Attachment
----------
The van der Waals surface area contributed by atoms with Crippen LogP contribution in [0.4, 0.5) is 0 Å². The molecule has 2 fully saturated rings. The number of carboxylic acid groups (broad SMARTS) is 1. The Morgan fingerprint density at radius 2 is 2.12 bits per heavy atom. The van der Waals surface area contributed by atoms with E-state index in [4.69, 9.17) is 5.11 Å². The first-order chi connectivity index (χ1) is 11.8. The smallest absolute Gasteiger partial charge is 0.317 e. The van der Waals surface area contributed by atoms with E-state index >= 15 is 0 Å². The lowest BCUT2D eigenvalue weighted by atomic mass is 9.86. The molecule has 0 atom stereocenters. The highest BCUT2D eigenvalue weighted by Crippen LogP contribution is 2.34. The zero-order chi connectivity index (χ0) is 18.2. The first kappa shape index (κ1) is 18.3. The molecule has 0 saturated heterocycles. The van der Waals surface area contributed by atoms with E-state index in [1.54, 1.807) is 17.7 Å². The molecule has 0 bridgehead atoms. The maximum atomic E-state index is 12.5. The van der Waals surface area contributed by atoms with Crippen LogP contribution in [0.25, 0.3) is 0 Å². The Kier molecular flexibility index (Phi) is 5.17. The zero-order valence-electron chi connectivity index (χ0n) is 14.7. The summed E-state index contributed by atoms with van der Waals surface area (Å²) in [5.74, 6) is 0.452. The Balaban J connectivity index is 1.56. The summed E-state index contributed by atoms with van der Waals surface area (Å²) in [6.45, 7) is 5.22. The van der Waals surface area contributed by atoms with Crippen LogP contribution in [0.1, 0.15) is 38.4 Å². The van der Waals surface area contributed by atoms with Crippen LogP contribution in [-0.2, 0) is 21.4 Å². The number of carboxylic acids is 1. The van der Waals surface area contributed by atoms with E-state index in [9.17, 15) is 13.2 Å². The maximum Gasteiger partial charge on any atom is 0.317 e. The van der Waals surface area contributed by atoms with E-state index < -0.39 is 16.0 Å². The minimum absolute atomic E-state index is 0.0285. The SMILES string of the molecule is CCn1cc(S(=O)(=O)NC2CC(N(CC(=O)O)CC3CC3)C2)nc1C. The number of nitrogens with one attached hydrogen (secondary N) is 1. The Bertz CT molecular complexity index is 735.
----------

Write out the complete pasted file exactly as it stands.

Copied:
The van der Waals surface area contributed by atoms with Crippen LogP contribution in [0.4, 0.5) is 0 Å². The molecule has 2 fully saturated rings. The number of carboxylic acid groups (broad SMARTS) is 1. The Morgan fingerprint density at radius 2 is 2.12 bits per heavy atom. The van der Waals surface area contributed by atoms with E-state index in [4.69, 9.17) is 5.11 Å². The first-order chi connectivity index (χ1) is 11.8. The smallest absolute Gasteiger partial charge is 0.317 e. The van der Waals surface area contributed by atoms with E-state index >= 15 is 0 Å². The lowest BCUT2D eigenvalue weighted by atomic mass is 9.86. The molecule has 0 atom stereocenters. The highest BCUT2D eigenvalue weighted by Crippen LogP contribution is 2.34. The zero-order chi connectivity index (χ0) is 18.2. The first kappa shape index (κ1) is 18.3. The molecule has 0 saturated heterocycles. The van der Waals surface area contributed by atoms with E-state index in [1.54, 1.807) is 17.7 Å². The molecule has 0 bridgehead atoms. The maximum atomic E-state index is 12.5. The van der Waals surface area contributed by atoms with Crippen LogP contribution in [0.25, 0.3) is 0 Å². The Kier molecular flexibility index (Phi) is 5.17. The zero-order valence-electron chi connectivity index (χ0n) is 14.7. The summed E-state index contributed by atoms with van der Waals surface area (Å²) in [5.74, 6) is 0.452. The Balaban J connectivity index is 1.56. The summed E-state index contributed by atoms with van der Waals surface area (Å²) in [6.45, 7) is 5.22. The van der Waals surface area contributed by atoms with Crippen LogP contribution in [0.1, 0.15) is 38.4 Å². The van der Waals surface area contributed by atoms with Crippen LogP contribution in [-0.2, 0) is 21.4 Å². The number of carboxylic acids is 1. The van der Waals surface area contributed by atoms with E-state index in [9.17, 15) is 13.2 Å². The maximum Gasteiger partial charge on any atom is 0.317 e. The van der Waals surface area contributed by atoms with E-state index < -0.39 is 16.0 Å². The minimum absolute atomic E-state index is 0.0285. The SMILES string of the molecule is CCn1cc(S(=O)(=O)NC2CC(N(CC(=O)O)CC3CC3)C2)nc1C. The number of nitrogens with one attached hydrogen (secondary N) is 1. The Bertz CT molecular complexity index is 735.